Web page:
To meet the upcoming training requirements, workers and supervisors can obtain safety training from any DOB-approved course provider, which can be sorted by location and available language using our interactive course provider map, or by taking or OSHA-30 classes from an Occupational Safety and Health Administration (OSHA) certified training provider. In an effort to make this training more accessible, applications are also now open for the Construction Site Safety Reimbursement Program, a one-time grant through the NYC Department of Small Business Services (SBS) for small construction firms, with 1-15 employees, to offset the cost of site safety training.

This is the latest phase of the Department’s ongoing initiative to inform workers, contractors, developers, and property owners of Local Law 196. Previous outreach and education efforts have included a “week of action” with five-borough direct outreach to workers and a subway and print ad campaign, numerous information sessions for stakeholders in the construction industry, direct worker outreach at work sites by DOB construction inspectors, a food truck tour of construction sites citywide this summer, a detailed webpage dedicated to information on LL196 site safety training, a television broadcast PSA campaign, and direct mailings to all safety professionals and Local Law 196 permit holders. Outreach and education efforts will continue through September 1, 2020.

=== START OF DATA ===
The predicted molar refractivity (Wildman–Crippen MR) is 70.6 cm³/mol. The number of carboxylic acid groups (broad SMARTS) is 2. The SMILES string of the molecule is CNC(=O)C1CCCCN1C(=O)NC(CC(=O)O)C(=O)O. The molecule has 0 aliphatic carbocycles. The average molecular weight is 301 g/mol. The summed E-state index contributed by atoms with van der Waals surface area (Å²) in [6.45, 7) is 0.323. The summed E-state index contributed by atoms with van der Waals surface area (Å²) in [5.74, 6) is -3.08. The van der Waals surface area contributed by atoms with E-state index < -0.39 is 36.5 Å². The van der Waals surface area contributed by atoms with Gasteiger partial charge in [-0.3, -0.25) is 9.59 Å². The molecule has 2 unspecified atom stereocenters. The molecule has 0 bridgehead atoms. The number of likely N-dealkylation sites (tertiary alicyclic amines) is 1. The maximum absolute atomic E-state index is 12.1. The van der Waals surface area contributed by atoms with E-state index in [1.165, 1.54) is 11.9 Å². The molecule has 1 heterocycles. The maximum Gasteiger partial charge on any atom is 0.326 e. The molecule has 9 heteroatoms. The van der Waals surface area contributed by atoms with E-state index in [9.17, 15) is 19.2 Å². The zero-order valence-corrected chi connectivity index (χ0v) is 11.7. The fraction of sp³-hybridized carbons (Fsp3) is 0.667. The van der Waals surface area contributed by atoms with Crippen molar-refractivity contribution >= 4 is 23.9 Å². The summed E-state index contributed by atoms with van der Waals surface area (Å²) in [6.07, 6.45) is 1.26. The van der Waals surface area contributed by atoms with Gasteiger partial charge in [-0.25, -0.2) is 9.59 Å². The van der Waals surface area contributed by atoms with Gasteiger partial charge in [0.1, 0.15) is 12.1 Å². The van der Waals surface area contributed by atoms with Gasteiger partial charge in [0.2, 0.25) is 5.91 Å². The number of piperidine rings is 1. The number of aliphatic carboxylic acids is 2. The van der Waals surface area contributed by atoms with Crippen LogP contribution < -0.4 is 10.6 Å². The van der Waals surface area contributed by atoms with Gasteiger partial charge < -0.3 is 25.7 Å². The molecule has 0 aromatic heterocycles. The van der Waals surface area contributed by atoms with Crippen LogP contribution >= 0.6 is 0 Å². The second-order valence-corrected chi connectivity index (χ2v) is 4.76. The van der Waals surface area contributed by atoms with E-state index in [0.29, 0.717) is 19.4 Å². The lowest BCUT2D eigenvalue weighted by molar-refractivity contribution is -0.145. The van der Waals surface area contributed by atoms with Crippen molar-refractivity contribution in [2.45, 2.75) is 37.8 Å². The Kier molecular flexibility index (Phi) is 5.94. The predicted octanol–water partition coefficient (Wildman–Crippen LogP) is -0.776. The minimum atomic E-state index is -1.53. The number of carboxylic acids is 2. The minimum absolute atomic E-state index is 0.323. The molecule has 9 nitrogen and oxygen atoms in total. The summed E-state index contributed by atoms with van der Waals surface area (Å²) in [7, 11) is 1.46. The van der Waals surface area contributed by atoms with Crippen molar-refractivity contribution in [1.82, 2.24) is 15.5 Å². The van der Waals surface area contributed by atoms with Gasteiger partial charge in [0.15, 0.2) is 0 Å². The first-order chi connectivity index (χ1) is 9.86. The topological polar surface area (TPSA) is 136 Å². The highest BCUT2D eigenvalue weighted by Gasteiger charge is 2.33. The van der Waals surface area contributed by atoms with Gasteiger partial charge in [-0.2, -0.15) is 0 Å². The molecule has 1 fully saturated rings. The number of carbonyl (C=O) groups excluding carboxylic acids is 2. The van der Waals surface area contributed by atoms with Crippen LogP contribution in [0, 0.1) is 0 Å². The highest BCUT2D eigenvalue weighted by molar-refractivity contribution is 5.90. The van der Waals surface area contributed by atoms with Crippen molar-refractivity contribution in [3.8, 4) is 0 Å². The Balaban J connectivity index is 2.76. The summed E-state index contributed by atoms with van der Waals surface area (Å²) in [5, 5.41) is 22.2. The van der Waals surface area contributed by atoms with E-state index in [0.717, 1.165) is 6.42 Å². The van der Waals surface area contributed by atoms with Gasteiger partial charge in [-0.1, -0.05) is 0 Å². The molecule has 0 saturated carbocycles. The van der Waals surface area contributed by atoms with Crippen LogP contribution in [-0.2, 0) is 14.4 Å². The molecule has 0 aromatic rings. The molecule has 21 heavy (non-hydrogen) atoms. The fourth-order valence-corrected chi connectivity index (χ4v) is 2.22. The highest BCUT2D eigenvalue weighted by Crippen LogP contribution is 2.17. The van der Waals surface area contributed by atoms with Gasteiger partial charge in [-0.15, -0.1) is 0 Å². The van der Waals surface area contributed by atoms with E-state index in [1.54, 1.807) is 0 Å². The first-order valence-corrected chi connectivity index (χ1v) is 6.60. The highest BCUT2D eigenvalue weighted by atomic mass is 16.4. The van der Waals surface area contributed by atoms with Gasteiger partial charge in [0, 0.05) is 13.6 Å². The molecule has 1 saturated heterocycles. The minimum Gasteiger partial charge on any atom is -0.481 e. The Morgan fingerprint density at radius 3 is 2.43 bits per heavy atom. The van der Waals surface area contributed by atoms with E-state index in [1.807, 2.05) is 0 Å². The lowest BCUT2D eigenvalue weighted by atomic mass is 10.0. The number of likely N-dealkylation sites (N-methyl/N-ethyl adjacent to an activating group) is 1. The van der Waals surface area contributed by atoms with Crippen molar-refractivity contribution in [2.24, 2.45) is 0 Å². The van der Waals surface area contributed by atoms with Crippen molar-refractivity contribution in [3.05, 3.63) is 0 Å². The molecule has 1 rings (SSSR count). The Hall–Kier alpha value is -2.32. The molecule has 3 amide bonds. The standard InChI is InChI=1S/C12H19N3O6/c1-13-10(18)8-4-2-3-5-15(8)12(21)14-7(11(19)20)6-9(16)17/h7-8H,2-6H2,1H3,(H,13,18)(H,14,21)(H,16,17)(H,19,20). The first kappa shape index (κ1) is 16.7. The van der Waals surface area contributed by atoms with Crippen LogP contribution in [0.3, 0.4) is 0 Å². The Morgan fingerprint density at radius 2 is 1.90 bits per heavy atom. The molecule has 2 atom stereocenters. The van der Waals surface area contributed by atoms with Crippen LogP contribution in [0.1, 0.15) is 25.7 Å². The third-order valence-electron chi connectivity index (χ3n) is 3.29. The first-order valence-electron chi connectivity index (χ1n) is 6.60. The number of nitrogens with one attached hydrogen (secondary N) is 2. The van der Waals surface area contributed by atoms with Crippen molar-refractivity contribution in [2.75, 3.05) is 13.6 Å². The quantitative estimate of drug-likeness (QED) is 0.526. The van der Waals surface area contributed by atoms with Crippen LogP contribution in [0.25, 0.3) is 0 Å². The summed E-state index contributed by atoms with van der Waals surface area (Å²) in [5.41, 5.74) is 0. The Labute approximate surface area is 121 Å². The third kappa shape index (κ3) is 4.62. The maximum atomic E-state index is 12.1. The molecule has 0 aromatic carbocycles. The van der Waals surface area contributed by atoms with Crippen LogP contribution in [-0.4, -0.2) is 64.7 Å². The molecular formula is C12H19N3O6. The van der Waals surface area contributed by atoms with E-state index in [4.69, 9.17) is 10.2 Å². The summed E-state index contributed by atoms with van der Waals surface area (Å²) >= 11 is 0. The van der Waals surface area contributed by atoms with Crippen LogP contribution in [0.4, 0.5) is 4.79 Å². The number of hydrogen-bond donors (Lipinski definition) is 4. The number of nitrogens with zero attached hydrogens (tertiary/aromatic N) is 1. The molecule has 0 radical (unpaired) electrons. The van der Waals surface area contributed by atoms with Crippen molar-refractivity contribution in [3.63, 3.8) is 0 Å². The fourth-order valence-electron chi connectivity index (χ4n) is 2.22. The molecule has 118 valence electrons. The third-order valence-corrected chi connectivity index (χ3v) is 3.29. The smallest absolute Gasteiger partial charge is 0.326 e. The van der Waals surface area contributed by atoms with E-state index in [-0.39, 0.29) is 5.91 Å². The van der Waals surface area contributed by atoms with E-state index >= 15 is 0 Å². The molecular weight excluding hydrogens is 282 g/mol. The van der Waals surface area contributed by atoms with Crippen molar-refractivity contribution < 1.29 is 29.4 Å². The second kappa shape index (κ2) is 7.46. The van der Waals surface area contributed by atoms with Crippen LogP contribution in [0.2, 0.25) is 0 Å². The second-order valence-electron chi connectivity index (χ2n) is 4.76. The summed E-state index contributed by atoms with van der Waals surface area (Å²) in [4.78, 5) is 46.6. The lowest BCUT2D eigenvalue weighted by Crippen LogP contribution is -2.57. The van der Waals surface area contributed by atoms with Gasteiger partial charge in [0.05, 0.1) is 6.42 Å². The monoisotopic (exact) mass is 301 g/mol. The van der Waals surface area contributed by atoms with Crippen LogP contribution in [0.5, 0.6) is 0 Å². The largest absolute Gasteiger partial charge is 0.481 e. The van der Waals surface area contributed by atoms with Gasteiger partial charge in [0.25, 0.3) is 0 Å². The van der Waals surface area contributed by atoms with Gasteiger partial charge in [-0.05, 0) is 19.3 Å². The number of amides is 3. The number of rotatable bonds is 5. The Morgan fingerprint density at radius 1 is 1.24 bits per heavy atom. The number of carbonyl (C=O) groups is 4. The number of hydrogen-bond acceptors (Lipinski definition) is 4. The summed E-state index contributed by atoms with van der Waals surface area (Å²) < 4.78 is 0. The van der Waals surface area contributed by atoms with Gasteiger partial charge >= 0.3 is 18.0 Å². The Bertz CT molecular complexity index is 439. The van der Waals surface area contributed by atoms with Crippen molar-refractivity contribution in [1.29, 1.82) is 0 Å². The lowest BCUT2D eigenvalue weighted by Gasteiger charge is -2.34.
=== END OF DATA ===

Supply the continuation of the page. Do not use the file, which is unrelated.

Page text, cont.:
For more information about construction site safety, please visit our website.

(Buildings Commissioner La Rocca, along with representatives from NYC Health + Hospitals/Coney Island, the Building Trades Employers Association, and Turner Construction Company, unveiling new multilingual construction worker safety training signs in Coney Island, Brooklyn.)
(Buildings Commissioner La Rocca, along with representatives from NYC Health + Hospitals/Coney Island, the Building Trades Employers Association, and Turner Construction Company, unveiling new multilingual construction worker safety training signs in Coney Island, Brooklyn.)